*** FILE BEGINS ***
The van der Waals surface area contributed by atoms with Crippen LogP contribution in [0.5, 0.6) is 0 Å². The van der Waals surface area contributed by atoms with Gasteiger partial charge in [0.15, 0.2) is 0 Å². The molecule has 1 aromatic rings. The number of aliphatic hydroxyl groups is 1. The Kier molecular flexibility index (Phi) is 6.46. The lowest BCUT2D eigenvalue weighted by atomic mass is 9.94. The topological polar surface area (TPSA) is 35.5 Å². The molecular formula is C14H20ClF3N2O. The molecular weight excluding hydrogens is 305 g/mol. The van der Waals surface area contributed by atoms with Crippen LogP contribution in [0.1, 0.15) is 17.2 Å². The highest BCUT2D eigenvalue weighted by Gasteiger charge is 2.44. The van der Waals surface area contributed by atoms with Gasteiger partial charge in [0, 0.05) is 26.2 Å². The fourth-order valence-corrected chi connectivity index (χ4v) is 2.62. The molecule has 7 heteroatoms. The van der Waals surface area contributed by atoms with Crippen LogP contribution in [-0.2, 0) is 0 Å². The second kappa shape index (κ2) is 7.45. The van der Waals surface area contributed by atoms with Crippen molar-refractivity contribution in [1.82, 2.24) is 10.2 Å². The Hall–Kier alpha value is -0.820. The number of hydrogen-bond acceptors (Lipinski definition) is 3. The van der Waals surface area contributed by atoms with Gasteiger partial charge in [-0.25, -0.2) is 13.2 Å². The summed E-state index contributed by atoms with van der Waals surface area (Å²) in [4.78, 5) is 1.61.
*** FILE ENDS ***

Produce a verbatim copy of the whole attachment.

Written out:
The van der Waals surface area contributed by atoms with Crippen LogP contribution in [0.5, 0.6) is 0 Å². The van der Waals surface area contributed by atoms with Gasteiger partial charge in [0.15, 0.2) is 0 Å². The molecule has 1 aromatic rings. The number of aliphatic hydroxyl groups is 1. The Kier molecular flexibility index (Phi) is 6.46. The lowest BCUT2D eigenvalue weighted by atomic mass is 9.94. The topological polar surface area (TPSA) is 35.5 Å². The molecular formula is C14H20ClF3N2O. The molecular weight excluding hydrogens is 305 g/mol. The van der Waals surface area contributed by atoms with Crippen LogP contribution in [0.1, 0.15) is 17.2 Å². The highest BCUT2D eigenvalue weighted by Gasteiger charge is 2.44. The van der Waals surface area contributed by atoms with Gasteiger partial charge in [0, 0.05) is 26.2 Å². The fourth-order valence-corrected chi connectivity index (χ4v) is 2.62. The molecule has 7 heteroatoms. The van der Waals surface area contributed by atoms with Crippen LogP contribution in [-0.2, 0) is 0 Å². The second kappa shape index (κ2) is 7.45. The van der Waals surface area contributed by atoms with Crippen molar-refractivity contribution in [1.82, 2.24) is 10.2 Å². The Hall–Kier alpha value is -0.820. The number of hydrogen-bond acceptors (Lipinski definition) is 3. The van der Waals surface area contributed by atoms with Gasteiger partial charge in [-0.25, -0.2) is 13.2 Å². The summed E-state index contributed by atoms with van der Waals surface area (Å²) in [4.78, 5) is 1.61.